With polls showing the economy as the number one issue of concern for the country's voters, you'd think now would be a great time to be running a high-profile business Web site, such as Slate's The Big Money. You'd think that -- but you'd be wrong.
Today the Slate Group announced that it is shuttering the online business magazine. "The problem, in a nutshell, is that the site is not pointed toward profitability on a fast enough timetable," Jacob Weisberg and John Alderman, Slate's chairman and general manager, respectively, said in a statement. The site's editor-in-chief, James Ledbetter, and one other staffer will remain with Slate; the fates of other staff members were not immediately clear.
The Big Money launched in September of 2008, with great hopes of becoming a prominent player in what then seemed to be an ever-widening pool of business-oriented media ventures. Writing in an introductory note to readers, Ledbetter, formerly the deputy managing editor of CNN Money and Fortune.com, noted: "With major Wall Street banks teetering on the edge of extinction, house prices collapsing, the mortgage market drying up, and real wages stagnating for years, it's little wonder that the economy is by far the biggest issue for voters this election year." Plus ca change ...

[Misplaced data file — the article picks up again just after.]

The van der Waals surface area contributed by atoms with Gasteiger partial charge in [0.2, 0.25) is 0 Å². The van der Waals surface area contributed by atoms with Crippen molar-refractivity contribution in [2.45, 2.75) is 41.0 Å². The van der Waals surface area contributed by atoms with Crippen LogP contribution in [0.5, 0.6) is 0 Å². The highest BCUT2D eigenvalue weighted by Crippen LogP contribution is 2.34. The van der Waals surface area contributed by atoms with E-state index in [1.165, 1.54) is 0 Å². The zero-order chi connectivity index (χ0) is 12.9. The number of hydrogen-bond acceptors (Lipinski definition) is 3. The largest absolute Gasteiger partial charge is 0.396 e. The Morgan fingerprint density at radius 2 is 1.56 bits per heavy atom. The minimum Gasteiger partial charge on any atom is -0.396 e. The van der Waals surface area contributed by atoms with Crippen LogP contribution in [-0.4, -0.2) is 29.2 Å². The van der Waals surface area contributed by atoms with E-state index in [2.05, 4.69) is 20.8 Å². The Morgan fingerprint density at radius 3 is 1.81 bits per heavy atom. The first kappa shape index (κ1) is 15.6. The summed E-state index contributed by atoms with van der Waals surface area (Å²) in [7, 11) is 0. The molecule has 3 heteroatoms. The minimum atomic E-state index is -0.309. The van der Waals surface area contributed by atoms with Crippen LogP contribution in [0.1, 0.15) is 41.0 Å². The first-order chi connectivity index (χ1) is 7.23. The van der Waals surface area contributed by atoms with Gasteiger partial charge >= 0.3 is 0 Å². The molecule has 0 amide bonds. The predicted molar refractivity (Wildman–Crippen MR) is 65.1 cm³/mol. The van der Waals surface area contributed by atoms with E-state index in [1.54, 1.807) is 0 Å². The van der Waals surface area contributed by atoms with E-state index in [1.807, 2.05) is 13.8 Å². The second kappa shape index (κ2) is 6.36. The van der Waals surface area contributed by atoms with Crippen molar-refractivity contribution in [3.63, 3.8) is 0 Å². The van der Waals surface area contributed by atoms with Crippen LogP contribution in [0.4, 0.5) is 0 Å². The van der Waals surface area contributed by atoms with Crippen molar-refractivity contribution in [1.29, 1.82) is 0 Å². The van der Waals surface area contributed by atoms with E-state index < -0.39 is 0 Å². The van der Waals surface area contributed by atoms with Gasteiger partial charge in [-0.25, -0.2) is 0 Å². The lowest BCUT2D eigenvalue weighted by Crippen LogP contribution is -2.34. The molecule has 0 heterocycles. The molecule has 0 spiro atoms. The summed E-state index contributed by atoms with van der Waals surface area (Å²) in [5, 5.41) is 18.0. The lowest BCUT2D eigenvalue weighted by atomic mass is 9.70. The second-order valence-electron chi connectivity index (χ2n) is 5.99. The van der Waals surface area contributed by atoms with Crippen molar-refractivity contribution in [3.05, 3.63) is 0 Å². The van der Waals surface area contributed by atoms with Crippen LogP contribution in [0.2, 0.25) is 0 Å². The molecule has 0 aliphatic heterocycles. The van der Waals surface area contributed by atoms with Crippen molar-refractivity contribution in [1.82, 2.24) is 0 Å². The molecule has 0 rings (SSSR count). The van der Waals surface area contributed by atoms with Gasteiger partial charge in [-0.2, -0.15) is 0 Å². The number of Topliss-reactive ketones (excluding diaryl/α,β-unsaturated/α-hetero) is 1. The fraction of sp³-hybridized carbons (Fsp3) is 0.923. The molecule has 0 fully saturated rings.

News of The Big Money's demise follows Atlantic Media's decision earlier this year to scotch plans for its own business publication. So while the economy remains the most pressing issue for voters, it appears many of them don't actually want more places in which to read about it. This is reminiscent of what happened with a raft of critically well-regarded films on the Iraq War that nonetheless flopped at the box office. The business of bad news, it seems, remains just as unpopular as ever.
Introduction to Preferred Shares
Learn the difference between preferred and common shares.View Course »